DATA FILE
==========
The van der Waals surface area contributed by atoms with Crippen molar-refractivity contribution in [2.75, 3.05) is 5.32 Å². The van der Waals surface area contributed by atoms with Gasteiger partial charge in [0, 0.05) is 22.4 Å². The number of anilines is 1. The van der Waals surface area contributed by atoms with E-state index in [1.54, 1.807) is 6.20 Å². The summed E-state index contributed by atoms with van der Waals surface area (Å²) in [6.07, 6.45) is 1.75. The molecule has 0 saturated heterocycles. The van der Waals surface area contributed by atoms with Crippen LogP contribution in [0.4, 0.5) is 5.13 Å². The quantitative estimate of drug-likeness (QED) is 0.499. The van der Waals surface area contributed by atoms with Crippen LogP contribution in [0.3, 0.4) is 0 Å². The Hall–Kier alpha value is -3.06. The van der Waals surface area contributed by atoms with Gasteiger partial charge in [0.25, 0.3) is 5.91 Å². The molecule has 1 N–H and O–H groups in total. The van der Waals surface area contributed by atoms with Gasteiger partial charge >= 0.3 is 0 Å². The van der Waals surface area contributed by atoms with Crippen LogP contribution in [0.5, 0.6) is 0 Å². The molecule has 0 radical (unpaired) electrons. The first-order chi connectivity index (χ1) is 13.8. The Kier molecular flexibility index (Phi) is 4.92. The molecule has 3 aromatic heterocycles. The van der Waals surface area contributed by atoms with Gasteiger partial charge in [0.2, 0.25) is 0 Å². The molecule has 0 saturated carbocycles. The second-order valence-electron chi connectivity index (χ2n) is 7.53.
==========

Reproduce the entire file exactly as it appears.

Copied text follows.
The van der Waals surface area contributed by atoms with Crippen molar-refractivity contribution in [2.75, 3.05) is 5.32 Å². The van der Waals surface area contributed by atoms with Gasteiger partial charge in [0, 0.05) is 22.4 Å². The number of anilines is 1. The van der Waals surface area contributed by atoms with E-state index in [1.54, 1.807) is 6.20 Å². The summed E-state index contributed by atoms with van der Waals surface area (Å²) in [6.07, 6.45) is 1.75. The molecule has 0 saturated heterocycles. The van der Waals surface area contributed by atoms with Crippen LogP contribution in [0.4, 0.5) is 5.13 Å². The quantitative estimate of drug-likeness (QED) is 0.499. The van der Waals surface area contributed by atoms with Crippen LogP contribution in [0.3, 0.4) is 0 Å². The Hall–Kier alpha value is -3.06. The van der Waals surface area contributed by atoms with Gasteiger partial charge in [0.25, 0.3) is 5.91 Å². The molecule has 1 N–H and O–H groups in total. The van der Waals surface area contributed by atoms with Gasteiger partial charge >= 0.3 is 0 Å². The van der Waals surface area contributed by atoms with Crippen LogP contribution in [0.5, 0.6) is 0 Å². The molecule has 0 radical (unpaired) electrons. The first-order chi connectivity index (χ1) is 13.8. The Kier molecular flexibility index (Phi) is 4.92. The molecule has 3 aromatic heterocycles. The van der Waals surface area contributed by atoms with Gasteiger partial charge in [0.2, 0.25) is 0 Å². The molecule has 0 saturated carbocycles. The second-order valence-electron chi connectivity index (χ2n) is 7.53.